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Int J Behav Nutr Phys Act. 2013 Apr 26;10:53. doi: 10.1186/1479-5868-10-53.

The association of breastfeeding duration with later maternal feeding styles in infancy and toddlerhood: a cross-sectional analysis.

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  • 1Department of Community & Global Public Health, Arcadia University, College of Health Sciences, 450 S. Easton Road, 219 Brubaker Hall, Glenside, PA 19038-3295, USA. disantisk@arcadia.edu

Abstract

BACKGROUND:

Breastfeeding modestly reduces obesity risk, yet the mechanisms are not well understood. The goal of the current research was to evaluate the association of breastfeeding duration with a wide range of maternal feeding approaches in late infancy and toddlerhood.

METHODS:

A secondary analysis of cross-sectional data from an ethnically-diverse sample of 154 mothers of infants (aged 7-11 months) and toddlers (aged 12-24 months) was performed. Breastfeeding history was self-reported where 75% of mothers had weaned by the time of the interview. Multiple dimensions of maternal feeding approaches were measured using the Infant Feeding Styles Questionnaire which assesses pressuring, restriction, responsive, laissez-faire, and indulgent approaches to feeding. Analyses were performed separately for infants and toddlers and adjusted for maternal education level, ethnicity, and marital status.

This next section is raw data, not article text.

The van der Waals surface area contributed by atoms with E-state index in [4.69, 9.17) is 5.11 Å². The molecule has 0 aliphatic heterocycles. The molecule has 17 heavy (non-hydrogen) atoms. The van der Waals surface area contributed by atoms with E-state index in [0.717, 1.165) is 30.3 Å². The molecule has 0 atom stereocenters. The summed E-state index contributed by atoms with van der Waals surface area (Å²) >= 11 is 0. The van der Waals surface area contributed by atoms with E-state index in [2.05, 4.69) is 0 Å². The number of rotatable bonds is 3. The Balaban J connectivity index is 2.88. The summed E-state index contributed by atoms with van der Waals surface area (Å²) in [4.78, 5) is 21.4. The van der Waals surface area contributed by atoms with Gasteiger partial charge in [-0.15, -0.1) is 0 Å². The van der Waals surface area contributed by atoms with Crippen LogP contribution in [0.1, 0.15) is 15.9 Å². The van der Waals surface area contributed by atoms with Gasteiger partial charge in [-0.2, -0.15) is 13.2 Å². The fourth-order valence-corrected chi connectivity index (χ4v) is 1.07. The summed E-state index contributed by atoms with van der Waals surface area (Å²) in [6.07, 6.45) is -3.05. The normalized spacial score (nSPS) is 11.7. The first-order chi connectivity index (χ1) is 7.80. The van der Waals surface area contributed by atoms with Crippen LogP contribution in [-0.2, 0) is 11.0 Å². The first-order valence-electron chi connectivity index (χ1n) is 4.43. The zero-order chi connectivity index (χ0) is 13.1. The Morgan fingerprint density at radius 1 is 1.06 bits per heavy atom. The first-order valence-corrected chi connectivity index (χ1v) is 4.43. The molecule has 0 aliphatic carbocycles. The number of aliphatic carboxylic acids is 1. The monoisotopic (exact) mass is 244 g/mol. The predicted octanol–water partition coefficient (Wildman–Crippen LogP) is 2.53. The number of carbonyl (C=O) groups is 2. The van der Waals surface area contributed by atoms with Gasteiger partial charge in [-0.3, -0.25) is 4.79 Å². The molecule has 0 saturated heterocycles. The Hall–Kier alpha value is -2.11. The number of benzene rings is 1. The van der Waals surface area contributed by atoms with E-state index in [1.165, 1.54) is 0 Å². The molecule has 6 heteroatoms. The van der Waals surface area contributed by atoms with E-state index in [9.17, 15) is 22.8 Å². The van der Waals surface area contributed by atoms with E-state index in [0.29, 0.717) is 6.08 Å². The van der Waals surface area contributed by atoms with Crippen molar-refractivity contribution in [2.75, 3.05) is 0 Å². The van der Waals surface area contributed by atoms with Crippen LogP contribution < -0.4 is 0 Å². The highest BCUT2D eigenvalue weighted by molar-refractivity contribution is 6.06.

RESULTS:

Mothers of infants who breastfed for longer durations tended to report greater responsiveness to infant satiety cues (p≤0.01) and reduced pressuring in feeding complementary foods (p<0.05). Mothers of toddlers who breastfed for longer durations tended to report reduced pressuring in feeding complementary foods (p<0.01).

CONCLUSION:

These results suggest that breastfeeding may shape maternal feeding approaches related to responsiveness to infant cues as infants enter a period of complementary feeding, even after considering a range of demographic characteristics previously associated with breastfeeding behaviors. That responsiveness to feeding cues was not associated with breastfeeding duration in the toddler sample suggests that some aspects of this association might be isolated to infancy.

PMID:
23621981
[PubMed - indexed for MEDLINE]
PMCID:
PMC3648372
Free PMC Article
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